Through speaking with many other F/As I learned that this type of unprofessional behavior and disrespectful attitude goes on much more than I ever knew. It made me sad hearing those stories but it also fueled my fire to fight back! Not only did I want to stand up for myself; I wanted to stand up for my colleagues. I did not want this pilot or company to EVER pull this stunt again with ANYONE. So, I began legal action.
As of now, that is the end of my story. This situation is still new and being dealt with so the final outcome is unknown but I will tell you this- I will not stop fighting until I have won for me and for all of you.
I want this blog to be informational as well so I am going to share with you some information. Things I didn’t know until I did some research and was also given some great advice from a dear F/A friend of mine.
First, remember each situation is unique. What may work for one, may not work with another. The variables are the people involved and the severity of your mistreatment. Have you worked a trip and not been paid for it? Someone telling you “ the check is in the mail” but it never comes? Or like me- have you been pulled of a trip with no fault of your own? Have you experienced sexual harassment or any other type of mistreatment? If so, lets talk about some options you may not know you have or may feel afraid about exercising.
Harassment– We should all know by now that in this day and age-harassment of any kind is not welcomed in the work place. There are laws protecting you! The first step I would take is speaking to the person harassing you. (if it’s a co-worker). Stand up for yourself and let them know they are making you uncomfortable and it’s creating a bad working environment for you. You may find that a simple act of saying something works!! If it doesn’t, go to their boss or yours. Be assertive and professional in your approach. If you are not getting a professional response and action taken, keep climbing the ladder. Do not be afraid of losing your job. This is lawsuit grounds. Document every conversation and every situation in which you feel that you are being harassed.
You haven’t gotten paid YET–
Have you worked a trip and weeks have gone by with no paycheck? They tell you “checks in the mail” and it hasn’t come?
Step one- call the accounting department. Ask them the date the check was mailed (or direct deposited.) There is always a paper trail and this can be figured out. Sometimes so many people are involved with the trip operation that paperwork slips through the cracks. If it has been over a month or several months, its time to step it up. Make another call and this time speak to more people about it. (I would not suggest accepting another trip from them until you get paid). Climb the ladder with this too.. Someone should be able to make it right. If they don’t, you have MORE aggressive options. Tell them you will speak to the Better Business Bureau, or, that you have a right to file a mechanics lien with the Insured Aircraft Title Service. Make sure they know you are serious. This is business, and if you are a contract F/A, this is your livelihood.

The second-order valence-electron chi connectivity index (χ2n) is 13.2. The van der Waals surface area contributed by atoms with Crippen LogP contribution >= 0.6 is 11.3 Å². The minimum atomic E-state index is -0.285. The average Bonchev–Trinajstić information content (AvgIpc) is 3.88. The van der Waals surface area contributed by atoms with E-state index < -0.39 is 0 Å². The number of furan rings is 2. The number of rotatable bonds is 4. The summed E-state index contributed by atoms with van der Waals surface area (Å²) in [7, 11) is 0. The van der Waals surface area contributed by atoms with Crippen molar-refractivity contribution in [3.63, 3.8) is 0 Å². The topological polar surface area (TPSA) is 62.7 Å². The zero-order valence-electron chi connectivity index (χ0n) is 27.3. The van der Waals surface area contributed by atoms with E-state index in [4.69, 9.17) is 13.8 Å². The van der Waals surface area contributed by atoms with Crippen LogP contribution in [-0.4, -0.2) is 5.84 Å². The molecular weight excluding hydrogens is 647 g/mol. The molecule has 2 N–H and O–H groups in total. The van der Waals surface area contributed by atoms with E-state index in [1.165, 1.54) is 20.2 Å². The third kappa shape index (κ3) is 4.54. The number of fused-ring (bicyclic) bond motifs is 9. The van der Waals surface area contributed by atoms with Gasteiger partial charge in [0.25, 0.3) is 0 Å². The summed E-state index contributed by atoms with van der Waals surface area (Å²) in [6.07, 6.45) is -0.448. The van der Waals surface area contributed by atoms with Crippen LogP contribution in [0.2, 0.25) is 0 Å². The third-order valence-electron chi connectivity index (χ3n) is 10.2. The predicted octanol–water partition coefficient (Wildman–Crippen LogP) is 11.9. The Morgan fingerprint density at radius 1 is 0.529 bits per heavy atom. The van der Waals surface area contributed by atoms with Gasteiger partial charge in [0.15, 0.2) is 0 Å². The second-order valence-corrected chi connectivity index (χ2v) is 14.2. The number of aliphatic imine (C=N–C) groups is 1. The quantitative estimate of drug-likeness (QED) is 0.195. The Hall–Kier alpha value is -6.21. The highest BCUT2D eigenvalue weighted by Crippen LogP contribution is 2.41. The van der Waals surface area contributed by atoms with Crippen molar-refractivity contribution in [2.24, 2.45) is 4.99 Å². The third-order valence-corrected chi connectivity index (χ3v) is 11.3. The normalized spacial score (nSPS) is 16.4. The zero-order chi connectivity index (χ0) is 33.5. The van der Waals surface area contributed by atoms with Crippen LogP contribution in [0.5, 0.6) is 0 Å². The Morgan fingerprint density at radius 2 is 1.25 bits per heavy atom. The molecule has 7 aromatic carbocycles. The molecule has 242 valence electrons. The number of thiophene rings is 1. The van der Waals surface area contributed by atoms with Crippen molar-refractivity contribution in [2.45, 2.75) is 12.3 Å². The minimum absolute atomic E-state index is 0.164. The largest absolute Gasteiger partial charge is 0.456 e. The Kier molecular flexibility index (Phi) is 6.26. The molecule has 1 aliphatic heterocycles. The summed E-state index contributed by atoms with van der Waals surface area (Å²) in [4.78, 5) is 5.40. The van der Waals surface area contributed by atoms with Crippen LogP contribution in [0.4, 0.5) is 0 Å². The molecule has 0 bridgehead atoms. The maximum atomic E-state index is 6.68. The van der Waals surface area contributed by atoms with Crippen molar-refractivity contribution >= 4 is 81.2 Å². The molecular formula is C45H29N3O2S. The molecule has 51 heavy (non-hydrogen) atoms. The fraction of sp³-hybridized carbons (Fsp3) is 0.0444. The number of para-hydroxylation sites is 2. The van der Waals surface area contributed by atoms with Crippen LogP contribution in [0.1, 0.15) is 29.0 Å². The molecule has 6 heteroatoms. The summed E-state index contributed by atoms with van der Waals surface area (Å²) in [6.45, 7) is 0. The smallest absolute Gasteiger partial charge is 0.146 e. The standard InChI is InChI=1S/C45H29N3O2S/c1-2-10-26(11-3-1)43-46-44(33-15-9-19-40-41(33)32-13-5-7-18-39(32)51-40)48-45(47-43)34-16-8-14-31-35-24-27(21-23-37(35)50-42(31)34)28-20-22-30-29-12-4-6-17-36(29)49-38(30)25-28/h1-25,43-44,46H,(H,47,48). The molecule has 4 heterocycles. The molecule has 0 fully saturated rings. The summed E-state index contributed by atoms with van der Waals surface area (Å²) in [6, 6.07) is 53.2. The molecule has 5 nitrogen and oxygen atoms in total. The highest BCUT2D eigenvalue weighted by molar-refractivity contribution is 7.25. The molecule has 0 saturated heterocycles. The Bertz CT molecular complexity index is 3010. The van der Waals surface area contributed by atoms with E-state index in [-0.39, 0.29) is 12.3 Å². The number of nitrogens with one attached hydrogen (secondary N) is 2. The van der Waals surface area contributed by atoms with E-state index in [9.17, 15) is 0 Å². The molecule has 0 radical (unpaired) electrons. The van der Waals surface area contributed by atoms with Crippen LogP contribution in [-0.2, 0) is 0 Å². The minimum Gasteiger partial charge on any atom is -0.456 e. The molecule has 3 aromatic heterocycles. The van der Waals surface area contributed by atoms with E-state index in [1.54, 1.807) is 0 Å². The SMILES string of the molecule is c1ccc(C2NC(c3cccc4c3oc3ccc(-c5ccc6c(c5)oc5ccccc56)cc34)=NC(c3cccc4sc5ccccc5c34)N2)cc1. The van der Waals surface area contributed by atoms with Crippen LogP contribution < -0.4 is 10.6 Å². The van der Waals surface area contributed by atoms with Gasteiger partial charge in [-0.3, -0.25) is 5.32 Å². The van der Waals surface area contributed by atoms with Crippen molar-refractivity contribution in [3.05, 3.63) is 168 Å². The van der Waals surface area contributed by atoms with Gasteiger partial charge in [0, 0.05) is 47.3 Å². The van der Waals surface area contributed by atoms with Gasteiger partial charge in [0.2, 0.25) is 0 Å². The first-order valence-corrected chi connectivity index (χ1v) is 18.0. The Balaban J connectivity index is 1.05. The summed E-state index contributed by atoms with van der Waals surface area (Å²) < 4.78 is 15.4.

Refusal to pay you
Yes, this happens.. And it’s very sad. I now know what this is like. (And so do many others). If a company ignores your invoice, phone calls, emails or down right refuses to pay you for work you have provided, do something about it. That mechanics lien I just mentioned is an option for you! First, Let me clarify what a day of WORK means in our jobs:
1. If you have actually worked on the aircraft,
2. If you have been ON CALL / stand by for a trip
3. If you worked preparing an aircraft on the ground,
Then you have worked and deserve to be paid.
In addition, travel days to or from the base you have worked out of -is also considered work. It is a day in which you are away from home and spending your money for food, transport, etc.
The day of a trip you have been offered and accepted is a day “worked “ for you. In my circumstance above, I was taken off a trip on the departure day so even if I had done nothing to prepare, it is still a day “worked” and deserves pay.